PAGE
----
My history, as it were, with eclipses includes a long list of lunar eclipses and a shorter list of solar eclipses. The latter began while stationed in Laredo Texas as an Air Force Medic with seeing an 80% partial solar eclipse in 1970 – center-line was south in Mexico. The last sort of total, an annular solar eclipse,to cross the U.S.A. put Kansas City within the path of annularity, and more personally, on my birthday, May 10th.
This year you would have to be living in a cave to not be aware of the “Great American Eclipse” on August 21st. As this graphic shows the the Moon’s shadow path makes a diagonal run from the Pacific Northwest to the Atlantic Southeast coast. The shadow path passes across the Kansas City metropolitan area with the center-line about 25 miles north. The majority of Kansas City and suburbs to the south will experience a partial eclipse. In Lee’s Summit where I live, (but not where I will be viewing the eclipse from), 99.986% of the Sun will be obscured, covered, by the Moon. Close but not total! The skies will darken but not at all like what those where it will be total will experience. A longtime friend of mine described the difference this way: “It’s like looking at an ice cream cone vs. actually eating it.”
I will be viewing from within the path of totality at Briarcliff Elementary School in North Kansas City. There we will have approximately 85 seconds (1 minute 25 seconds) of totality while a few miles north of us the duration of totality increases up to 2 minutes 40 seconds. I will be with another NASA/JPL Solar System Ambassador, Betty Paulsell, and about 350-400 students. However my focus (pun very much intended) will be spending much of my time operating two DSLR cameras imaging the eclipse from start to finish.
Using the PC software “Eclipse Orchestrator“, developed locally by the way, I have put together three short videos that show the sequence of stages for the eclipse as viewed from within the path of totality and just south of the path of totality from Penn Valley Park in Kansas City, and then from Legacy Park in Lee’s Summit.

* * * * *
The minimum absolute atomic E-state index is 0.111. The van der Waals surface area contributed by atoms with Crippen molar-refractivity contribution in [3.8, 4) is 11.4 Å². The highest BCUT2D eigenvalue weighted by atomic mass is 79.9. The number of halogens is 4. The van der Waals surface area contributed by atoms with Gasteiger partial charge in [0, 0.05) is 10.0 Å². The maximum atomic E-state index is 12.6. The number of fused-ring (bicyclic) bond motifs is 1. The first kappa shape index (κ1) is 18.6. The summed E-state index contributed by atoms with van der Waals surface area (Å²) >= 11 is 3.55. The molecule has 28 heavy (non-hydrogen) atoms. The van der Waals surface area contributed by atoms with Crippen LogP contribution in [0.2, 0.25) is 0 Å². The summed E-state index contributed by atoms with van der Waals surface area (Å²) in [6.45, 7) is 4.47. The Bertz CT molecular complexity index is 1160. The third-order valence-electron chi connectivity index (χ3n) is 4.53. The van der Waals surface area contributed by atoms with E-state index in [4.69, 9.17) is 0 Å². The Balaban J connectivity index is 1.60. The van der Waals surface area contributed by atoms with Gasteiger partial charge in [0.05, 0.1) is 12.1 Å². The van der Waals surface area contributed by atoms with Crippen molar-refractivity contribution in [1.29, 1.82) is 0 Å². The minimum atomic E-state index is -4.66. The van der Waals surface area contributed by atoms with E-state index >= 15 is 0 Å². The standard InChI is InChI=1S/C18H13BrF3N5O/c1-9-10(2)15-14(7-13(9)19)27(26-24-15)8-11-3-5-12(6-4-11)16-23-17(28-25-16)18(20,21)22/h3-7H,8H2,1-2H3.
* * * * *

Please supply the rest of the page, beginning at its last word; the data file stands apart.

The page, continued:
Below the video links there are some pictures about solar eclipses.
-Click on this link to go to the Daystar web site for the ‘slide off/on solar filter, eclipse glasses and other things you may need for viewing the eclipse.
-Click on this link to go the Thousand Oaks Optical web site where you could purchase screw-in solar filters for DSLR cameras.
-Click on this link to read online or download a free guide to the eclipse courtesy of NSTA. (PDF).
-Click on this link to go another page I wrote about the eclipse.
-Click on this link to go another page I wrote about imaging the Sun.
-Click on this link to go the Time and Date web site to see what the eclipse will look like at your location.
-Click on this link to go the Eclipse Countdown web site to see specific information about the eclipse for your location.
A Video Simulation of the 21 August Total Solar Eclipse as viewed from Briarcliff Elementary School
A Video Simulation of the 21 august Total Solar Eclipse as viewed from Penn Valley Park in Kansas City, MO
A Video Simulation of the View of the 21 August 2017 Solar Eclipse as viewed from Legacy Park Lee’s Summit, MO